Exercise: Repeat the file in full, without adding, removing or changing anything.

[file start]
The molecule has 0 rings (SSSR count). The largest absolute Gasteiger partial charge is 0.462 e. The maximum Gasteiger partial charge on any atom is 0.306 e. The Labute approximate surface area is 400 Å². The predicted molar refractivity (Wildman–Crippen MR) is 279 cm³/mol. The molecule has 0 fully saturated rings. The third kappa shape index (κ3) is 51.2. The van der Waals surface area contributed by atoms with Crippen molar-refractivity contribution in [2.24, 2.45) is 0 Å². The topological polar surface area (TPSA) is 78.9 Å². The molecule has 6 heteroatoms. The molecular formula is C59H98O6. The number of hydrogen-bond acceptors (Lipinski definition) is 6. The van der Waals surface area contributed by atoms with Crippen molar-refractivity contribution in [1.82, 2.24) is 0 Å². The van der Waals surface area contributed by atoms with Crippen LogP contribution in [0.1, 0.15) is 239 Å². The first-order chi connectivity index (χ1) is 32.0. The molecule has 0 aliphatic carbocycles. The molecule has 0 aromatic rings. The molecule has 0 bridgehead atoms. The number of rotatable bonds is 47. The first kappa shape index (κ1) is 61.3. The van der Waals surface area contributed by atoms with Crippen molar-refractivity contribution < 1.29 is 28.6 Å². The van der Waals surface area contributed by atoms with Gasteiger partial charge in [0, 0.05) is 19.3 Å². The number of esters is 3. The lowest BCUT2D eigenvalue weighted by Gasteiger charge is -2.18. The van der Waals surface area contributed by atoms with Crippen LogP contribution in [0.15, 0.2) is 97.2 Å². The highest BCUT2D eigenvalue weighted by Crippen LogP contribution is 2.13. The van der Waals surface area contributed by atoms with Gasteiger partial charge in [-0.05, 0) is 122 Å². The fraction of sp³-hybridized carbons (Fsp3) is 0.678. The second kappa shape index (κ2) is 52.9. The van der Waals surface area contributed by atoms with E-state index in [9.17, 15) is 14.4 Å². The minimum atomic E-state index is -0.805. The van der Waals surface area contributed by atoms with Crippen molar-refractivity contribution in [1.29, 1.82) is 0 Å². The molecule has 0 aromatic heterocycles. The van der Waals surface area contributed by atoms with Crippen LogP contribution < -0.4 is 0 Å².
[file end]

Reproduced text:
The molecule has 0 rings (SSSR count). The largest absolute Gasteiger partial charge is 0.462 e. The maximum Gasteiger partial charge on any atom is 0.306 e. The Labute approximate surface area is 400 Å². The predicted molar refractivity (Wildman–Crippen MR) is 279 cm³/mol. The molecule has 0 fully saturated rings. The third kappa shape index (κ3) is 51.2. The van der Waals surface area contributed by atoms with Crippen molar-refractivity contribution in [2.24, 2.45) is 0 Å². The topological polar surface area (TPSA) is 78.9 Å². The molecule has 6 heteroatoms. The molecular formula is C59H98O6. The number of hydrogen-bond acceptors (Lipinski definition) is 6. The van der Waals surface area contributed by atoms with Crippen molar-refractivity contribution in [1.82, 2.24) is 0 Å². The van der Waals surface area contributed by atoms with Crippen LogP contribution in [0.1, 0.15) is 239 Å². The first-order chi connectivity index (χ1) is 32.0. The molecule has 0 aliphatic carbocycles. The molecule has 0 aromatic rings. The molecule has 0 bridgehead atoms. The number of rotatable bonds is 47. The first kappa shape index (κ1) is 61.3. The van der Waals surface area contributed by atoms with Crippen molar-refractivity contribution < 1.29 is 28.6 Å². The van der Waals surface area contributed by atoms with Gasteiger partial charge in [0, 0.05) is 19.3 Å². The number of esters is 3. The lowest BCUT2D eigenvalue weighted by Gasteiger charge is -2.18. The van der Waals surface area contributed by atoms with Crippen LogP contribution in [0.15, 0.2) is 97.2 Å². The highest BCUT2D eigenvalue weighted by Crippen LogP contribution is 2.13. The van der Waals surface area contributed by atoms with Gasteiger partial charge in [-0.05, 0) is 122 Å². The fraction of sp³-hybridized carbons (Fsp3) is 0.678. The second kappa shape index (κ2) is 52.9. The van der Waals surface area contributed by atoms with E-state index in [9.17, 15) is 14.4 Å². The minimum atomic E-state index is -0.805. The van der Waals surface area contributed by atoms with Crippen molar-refractivity contribution in [1.29, 1.82) is 0 Å². The molecule has 0 aromatic heterocycles. The van der Waals surface area contributed by atoms with Crippen LogP contribution < -0.4 is 0 Å².